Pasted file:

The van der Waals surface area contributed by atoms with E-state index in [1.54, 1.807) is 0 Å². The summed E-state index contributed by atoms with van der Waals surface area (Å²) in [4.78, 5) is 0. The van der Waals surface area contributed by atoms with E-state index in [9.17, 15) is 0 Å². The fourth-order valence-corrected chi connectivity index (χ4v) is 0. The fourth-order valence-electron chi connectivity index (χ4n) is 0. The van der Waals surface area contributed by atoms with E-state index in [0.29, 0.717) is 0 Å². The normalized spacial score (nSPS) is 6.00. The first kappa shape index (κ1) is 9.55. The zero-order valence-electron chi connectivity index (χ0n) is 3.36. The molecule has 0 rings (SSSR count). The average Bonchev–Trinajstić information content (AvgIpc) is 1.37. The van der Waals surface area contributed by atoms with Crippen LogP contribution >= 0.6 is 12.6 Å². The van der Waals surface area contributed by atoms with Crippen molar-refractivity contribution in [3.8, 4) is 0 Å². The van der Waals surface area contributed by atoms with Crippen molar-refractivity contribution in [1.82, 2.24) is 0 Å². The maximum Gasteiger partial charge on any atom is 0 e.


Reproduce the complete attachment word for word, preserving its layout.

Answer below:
The van der Waals surface area contributed by atoms with E-state index in [1.54, 1.807) is 0 Å². The summed E-state index contributed by atoms with van der Waals surface area (Å²) in [4.78, 5) is 0. The van der Waals surface area contributed by atoms with E-state index in [9.17, 15) is 0 Å². The fourth-order valence-corrected chi connectivity index (χ4v) is 0. The fourth-order valence-electron chi connectivity index (χ4n) is 0. The van der Waals surface area contributed by atoms with E-state index in [0.29, 0.717) is 0 Å². The normalized spacial score (nSPS) is 6.00. The first kappa shape index (κ1) is 9.55. The zero-order valence-electron chi connectivity index (χ0n) is 3.36. The molecule has 0 rings (SSSR count). The average Bonchev–Trinajstić information content (AvgIpc) is 1.37. The van der Waals surface area contributed by atoms with Crippen LogP contribution >= 0.6 is 12.6 Å². The van der Waals surface area contributed by atoms with Crippen molar-refractivity contribution in [3.8, 4) is 0 Å². The van der Waals surface area contributed by atoms with Crippen molar-refractivity contribution in [1.82, 2.24) is 0 Å². The maximum Gasteiger partial charge on any atom is 0 e.